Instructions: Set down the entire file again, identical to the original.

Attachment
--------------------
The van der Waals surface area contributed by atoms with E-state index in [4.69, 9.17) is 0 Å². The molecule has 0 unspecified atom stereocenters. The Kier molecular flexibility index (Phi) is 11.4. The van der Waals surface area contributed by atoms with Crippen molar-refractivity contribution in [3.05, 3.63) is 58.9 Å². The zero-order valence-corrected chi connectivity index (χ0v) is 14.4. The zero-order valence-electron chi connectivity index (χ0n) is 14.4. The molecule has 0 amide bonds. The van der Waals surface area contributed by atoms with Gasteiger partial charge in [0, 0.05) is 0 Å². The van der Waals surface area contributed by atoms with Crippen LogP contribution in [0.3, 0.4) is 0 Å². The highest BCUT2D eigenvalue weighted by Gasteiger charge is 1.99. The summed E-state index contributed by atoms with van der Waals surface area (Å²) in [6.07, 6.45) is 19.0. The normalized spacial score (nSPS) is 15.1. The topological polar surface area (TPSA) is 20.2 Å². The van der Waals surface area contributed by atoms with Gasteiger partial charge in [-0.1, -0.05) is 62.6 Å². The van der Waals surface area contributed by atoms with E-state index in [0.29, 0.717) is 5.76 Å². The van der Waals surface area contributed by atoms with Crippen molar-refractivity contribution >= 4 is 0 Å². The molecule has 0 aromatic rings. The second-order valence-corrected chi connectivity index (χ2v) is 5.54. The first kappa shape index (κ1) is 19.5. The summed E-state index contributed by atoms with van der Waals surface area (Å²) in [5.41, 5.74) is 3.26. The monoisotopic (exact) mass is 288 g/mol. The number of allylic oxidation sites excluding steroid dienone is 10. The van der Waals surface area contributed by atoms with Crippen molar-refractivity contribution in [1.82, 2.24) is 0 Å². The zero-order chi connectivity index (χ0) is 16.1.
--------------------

The van der Waals surface area contributed by atoms with E-state index in [4.69, 9.17) is 0 Å². The molecule has 0 unspecified atom stereocenters. The Kier molecular flexibility index (Phi) is 11.4. The van der Waals surface area contributed by atoms with Crippen molar-refractivity contribution in [3.05, 3.63) is 58.9 Å². The zero-order valence-corrected chi connectivity index (χ0v) is 14.4. The zero-order valence-electron chi connectivity index (χ0n) is 14.4. The molecule has 0 amide bonds. The van der Waals surface area contributed by atoms with Gasteiger partial charge in [0, 0.05) is 0 Å². The van der Waals surface area contributed by atoms with Crippen LogP contribution in [0.3, 0.4) is 0 Å². The highest BCUT2D eigenvalue weighted by Gasteiger charge is 1.99. The summed E-state index contributed by atoms with van der Waals surface area (Å²) in [6.07, 6.45) is 19.0. The normalized spacial score (nSPS) is 15.1. The topological polar surface area (TPSA) is 20.2 Å². The van der Waals surface area contributed by atoms with Gasteiger partial charge in [-0.1, -0.05) is 62.6 Å². The van der Waals surface area contributed by atoms with E-state index in [0.29, 0.717) is 5.76 Å². The van der Waals surface area contributed by atoms with Crippen molar-refractivity contribution >= 4 is 0 Å². The molecule has 0 aromatic rings. The second-order valence-corrected chi connectivity index (χ2v) is 5.54. The first kappa shape index (κ1) is 19.5. The summed E-state index contributed by atoms with van der Waals surface area (Å²) in [5.41, 5.74) is 3.26. The monoisotopic (exact) mass is 288 g/mol. The number of allylic oxidation sites excluding steroid dienone is 10. The van der Waals surface area contributed by atoms with Crippen molar-refractivity contribution in [1.82, 2.24) is 0 Å². The zero-order chi connectivity index (χ0) is 16.1.